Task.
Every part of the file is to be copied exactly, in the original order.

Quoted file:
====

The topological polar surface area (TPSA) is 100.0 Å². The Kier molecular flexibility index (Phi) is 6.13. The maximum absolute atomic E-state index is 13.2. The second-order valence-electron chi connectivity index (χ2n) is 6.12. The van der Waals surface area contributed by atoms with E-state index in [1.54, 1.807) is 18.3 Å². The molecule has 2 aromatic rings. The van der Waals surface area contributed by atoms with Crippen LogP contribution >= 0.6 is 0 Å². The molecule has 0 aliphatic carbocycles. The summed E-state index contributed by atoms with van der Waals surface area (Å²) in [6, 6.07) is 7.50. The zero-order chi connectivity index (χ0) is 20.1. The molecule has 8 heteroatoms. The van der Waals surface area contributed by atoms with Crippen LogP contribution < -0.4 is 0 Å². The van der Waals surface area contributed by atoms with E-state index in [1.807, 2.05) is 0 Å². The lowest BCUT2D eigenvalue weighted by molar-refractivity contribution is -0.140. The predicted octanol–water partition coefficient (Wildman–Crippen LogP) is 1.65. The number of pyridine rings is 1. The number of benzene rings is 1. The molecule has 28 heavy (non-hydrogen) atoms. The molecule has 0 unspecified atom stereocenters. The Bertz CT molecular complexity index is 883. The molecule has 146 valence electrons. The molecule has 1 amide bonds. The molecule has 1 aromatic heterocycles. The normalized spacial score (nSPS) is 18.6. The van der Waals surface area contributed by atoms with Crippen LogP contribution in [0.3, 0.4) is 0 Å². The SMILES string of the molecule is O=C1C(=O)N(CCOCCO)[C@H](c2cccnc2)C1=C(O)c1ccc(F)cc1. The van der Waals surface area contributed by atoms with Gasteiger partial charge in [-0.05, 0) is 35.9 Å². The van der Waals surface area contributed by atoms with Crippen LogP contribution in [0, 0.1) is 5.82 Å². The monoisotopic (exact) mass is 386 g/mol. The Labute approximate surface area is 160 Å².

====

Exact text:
The topological polar surface area (TPSA) is 100.0 Å². The Kier molecular flexibility index (Phi) is 6.13. The maximum absolute atomic E-state index is 13.2. The second-order valence-electron chi connectivity index (χ2n) is 6.12. The van der Waals surface area contributed by atoms with E-state index in [1.54, 1.807) is 18.3 Å². The molecule has 2 aromatic rings. The van der Waals surface area contributed by atoms with Crippen LogP contribution >= 0.6 is 0 Å². The molecule has 0 aliphatic carbocycles. The summed E-state index contributed by atoms with van der Waals surface area (Å²) in [6, 6.07) is 7.50. The zero-order chi connectivity index (χ0) is 20.1. The molecule has 8 heteroatoms. The van der Waals surface area contributed by atoms with Crippen LogP contribution < -0.4 is 0 Å². The van der Waals surface area contributed by atoms with E-state index in [1.807, 2.05) is 0 Å². The lowest BCUT2D eigenvalue weighted by molar-refractivity contribution is -0.140. The predicted octanol–water partition coefficient (Wildman–Crippen LogP) is 1.65. The number of pyridine rings is 1. The number of benzene rings is 1. The molecule has 28 heavy (non-hydrogen) atoms. The molecule has 0 unspecified atom stereocenters. The Bertz CT molecular complexity index is 883. The molecule has 146 valence electrons. The molecule has 1 amide bonds. The molecule has 1 aromatic heterocycles. The normalized spacial score (nSPS) is 18.6. The van der Waals surface area contributed by atoms with Crippen LogP contribution in [0.3, 0.4) is 0 Å². The SMILES string of the molecule is O=C1C(=O)N(CCOCCO)[C@H](c2cccnc2)C1=C(O)c1ccc(F)cc1. The van der Waals surface area contributed by atoms with Gasteiger partial charge in [-0.05, 0) is 35.9 Å². The van der Waals surface area contributed by atoms with Crippen LogP contribution in [0, 0.1) is 5.82 Å². The monoisotopic (exact) mass is 386 g/mol. The Labute approximate surface area is 160 Å².